Cancer risk factors, such as obesity, inflammation, and diabetes, have been associated with carcinogenesis by a wide variety of molecular mechanisms; however, ecological, evolutionary and microenvironment-centered mechanisms are under- explored. A common theme underlying these risk factors is the creation of resource oversupply. We propose normal physiology restricts resource availability to a bare maintenance level, limiting proliferation. Furthermore, we conjecture that lifting this restriction allows for abnormal proliferation and creates a selective pressure for cancer-associated phenotypes, accelerating carcinogenesis. This evolutionary mechanism suggests generalizable treatment and prevention strategies.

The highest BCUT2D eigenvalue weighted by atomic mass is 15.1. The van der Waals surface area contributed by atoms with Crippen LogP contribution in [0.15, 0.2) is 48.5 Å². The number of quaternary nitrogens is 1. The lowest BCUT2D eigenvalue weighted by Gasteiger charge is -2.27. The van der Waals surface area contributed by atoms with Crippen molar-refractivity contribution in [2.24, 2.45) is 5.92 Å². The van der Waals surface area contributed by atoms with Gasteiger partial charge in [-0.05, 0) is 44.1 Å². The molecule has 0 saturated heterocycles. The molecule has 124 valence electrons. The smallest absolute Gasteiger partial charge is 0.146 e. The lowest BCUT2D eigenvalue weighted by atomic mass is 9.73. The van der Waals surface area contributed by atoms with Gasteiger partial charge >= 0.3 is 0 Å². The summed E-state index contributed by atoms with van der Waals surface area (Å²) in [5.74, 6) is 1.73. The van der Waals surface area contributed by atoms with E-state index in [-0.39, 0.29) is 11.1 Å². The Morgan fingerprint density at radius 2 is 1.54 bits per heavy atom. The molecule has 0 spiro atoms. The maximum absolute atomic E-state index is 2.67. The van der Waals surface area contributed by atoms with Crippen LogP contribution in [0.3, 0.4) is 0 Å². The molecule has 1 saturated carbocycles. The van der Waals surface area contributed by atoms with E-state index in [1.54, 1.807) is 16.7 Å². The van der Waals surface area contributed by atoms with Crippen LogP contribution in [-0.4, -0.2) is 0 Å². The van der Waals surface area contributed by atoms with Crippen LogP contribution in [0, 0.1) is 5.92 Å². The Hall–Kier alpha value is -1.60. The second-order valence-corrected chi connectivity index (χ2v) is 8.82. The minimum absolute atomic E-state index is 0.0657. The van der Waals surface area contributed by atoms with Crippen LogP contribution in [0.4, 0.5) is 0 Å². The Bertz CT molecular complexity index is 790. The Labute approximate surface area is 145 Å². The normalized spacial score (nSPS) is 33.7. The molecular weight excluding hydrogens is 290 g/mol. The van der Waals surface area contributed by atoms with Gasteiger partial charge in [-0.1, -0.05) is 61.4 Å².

We built an agent-based model of tissue, and simulated the development of cancer under various resource access conditions. We found that resource oversupply significantly expedites clonal expansion and metastasis.
This research was published in 2019 in Evolutionary Medicine and Public Health, and can be found here.
Here’s a poster we presented on the work.